The Linguist

The Linguist 57,3 – June/July 2018

The Linguist is a languages magazine for professional linguists, translators, interpreters, language professionals, language teachers, trainers, students and academics with articles on translation, interpreting, business, government, technology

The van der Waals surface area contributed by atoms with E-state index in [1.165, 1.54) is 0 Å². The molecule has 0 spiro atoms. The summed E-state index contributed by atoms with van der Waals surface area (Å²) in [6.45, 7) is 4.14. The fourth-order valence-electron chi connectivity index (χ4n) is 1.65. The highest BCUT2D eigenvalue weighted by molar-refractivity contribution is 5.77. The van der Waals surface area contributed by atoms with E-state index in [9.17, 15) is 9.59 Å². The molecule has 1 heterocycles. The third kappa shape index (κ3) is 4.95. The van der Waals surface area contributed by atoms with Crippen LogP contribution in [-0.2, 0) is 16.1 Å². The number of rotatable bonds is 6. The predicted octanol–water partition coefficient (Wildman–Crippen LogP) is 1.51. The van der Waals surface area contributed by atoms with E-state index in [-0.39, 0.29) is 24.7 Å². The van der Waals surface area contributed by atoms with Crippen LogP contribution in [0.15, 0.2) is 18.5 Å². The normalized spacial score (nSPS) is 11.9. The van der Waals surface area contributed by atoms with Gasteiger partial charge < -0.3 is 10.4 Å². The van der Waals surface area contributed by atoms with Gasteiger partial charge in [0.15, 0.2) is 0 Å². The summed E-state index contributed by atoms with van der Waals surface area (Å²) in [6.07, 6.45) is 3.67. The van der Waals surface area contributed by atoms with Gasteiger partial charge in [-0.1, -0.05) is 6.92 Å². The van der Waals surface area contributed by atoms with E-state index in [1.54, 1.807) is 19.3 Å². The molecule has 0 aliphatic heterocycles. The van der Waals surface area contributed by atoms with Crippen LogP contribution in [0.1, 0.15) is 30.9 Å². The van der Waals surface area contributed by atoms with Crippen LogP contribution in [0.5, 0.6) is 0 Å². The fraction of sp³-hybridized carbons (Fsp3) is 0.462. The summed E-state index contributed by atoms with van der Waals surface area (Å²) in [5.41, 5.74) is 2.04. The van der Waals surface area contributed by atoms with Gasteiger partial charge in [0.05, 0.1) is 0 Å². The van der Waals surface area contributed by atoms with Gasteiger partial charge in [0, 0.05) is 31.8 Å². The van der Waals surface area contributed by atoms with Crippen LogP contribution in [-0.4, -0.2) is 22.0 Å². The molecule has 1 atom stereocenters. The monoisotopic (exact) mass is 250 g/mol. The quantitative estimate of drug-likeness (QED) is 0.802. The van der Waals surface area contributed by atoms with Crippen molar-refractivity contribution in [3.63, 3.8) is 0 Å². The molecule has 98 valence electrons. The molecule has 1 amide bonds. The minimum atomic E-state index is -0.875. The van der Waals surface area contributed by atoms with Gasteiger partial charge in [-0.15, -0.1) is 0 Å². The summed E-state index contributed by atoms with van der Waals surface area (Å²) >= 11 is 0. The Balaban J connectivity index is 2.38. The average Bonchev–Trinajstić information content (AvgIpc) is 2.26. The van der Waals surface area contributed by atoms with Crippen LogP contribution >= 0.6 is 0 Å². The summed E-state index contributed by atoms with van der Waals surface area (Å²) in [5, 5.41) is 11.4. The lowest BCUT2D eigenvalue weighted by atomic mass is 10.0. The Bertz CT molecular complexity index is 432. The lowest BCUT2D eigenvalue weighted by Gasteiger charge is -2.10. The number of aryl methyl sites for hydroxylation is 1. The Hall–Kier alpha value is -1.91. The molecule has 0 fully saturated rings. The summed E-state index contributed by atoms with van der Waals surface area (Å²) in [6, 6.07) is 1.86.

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34 The Linguist Vol/57 No/3 2018 INSTITUTE MATTERS Playing for the team I joined CIOL in July 2017, and the biggest challenge for me, as Executive Officer, was getting to grips with the work of the organisation. Coming from a membership organisation run by a team of two, it was a big change to work with 24 people spread over the six major functions of CIOL and IoLET (the Educational Trust): Client Services, Live Assessment, Central Services (of which I am part), Marketing and Communications, Development and Production, and Membership. These areas illustrate the varied purpose and role of the Institute in promoting languages and supporting the professional development of members. My previous experience within the membership sector was working for 11 years for a medical charity supporting women doctors through various stages of their careers. The skills and knowledge I gained there included office, event and financial management, overseeing the membership, awards processes and servicing, and writing minutes. These skills are all required in my current role, which covers a variety of responsibilities, including office management, acting as PA to the Chief Executive, and supporting the various committees. Being part of the Central Services team means being the first point of contact for trustees who have queries about the committees I service; and for staff members with any issues that arise around the office – from personnel matters to faulty alarm fobs, noisy air-conditioners, blocked sinks and telephone or computer problems. My role also involves supporting the various teams at their busy times. So it means pulling my sleeves up and helping out with any tasks required, whether it's proofreading, sending out examination papers, preparing delegate packs for events or covering the phones. This has also enabled me to develop a better understanding of the work of each team. Overall, I embrace the variety of my role and see myself as a Jill of all trades. Joanna Drugan Dr Joanna Drugan HonFCIL is Professor of Translation at the University of East Anglia. Her research focuses on questions of translation ethics and quality, and she currently leads the Transnational Organised Crime and Translation research project. See p.8 Erik Hertog Professor Emeritus Erik Hertog taught Cultural Studies and both Conference and Community Interpreting at KU Leuven, Antwerp. He has been involved in several EU projects on access to justice. See p.12 Robert Johnson Robert Johnson is Senior Lecturer in Intercultural Communication at Regent's University London. The former President of SIETAR UK (Society for Intercultural Education, Training and Research), he now works as an intercultural trainer for business. See p.24 Karl McLaughlin Dr Karl McLaughlin FCIL is Senior Lecturer in Spanish and Schools Liaison Coordinator for languages at Manchester Metropolitan University, and a conference interpreter and translator with over 30 years' experience. See p.20 Fiona Rintoul Writer, journalist and translator Fiona Rintoul is the author of The Leipzig Affair and the translator of Arnold Zweig's WWI classic Outside Verdun. See p.18 Dariush Robertson Dariush Robertson MCIL is a freelance translator and part-time lecturer/PhD student at Newcastle University. His research focuses on Chinese to English video game translation, cultural references, literature translation and localisation. See p.15 Sara Van Daele Sara Van Daele is a communication specialist at a hospital and formerly taught writing skills to Dutch native speakers at the University of Leuven. See p.22 CONTRIBUTORS Correction In the article 'Journey across Mongolian' (TL57,2), we incorrectly stated that an image was of "a lost Mongolian script". In fact, it was a transliteration into Chinese characters. We would like to apologise to the writer, Enkhtuvshin Namsrai, for this error, which originated in the source caption. Executive Officer Anji Thomas on her wide-ranging role and why she considers herself a 'Jill of all trades' © CHRIS CHRISTODOULOU

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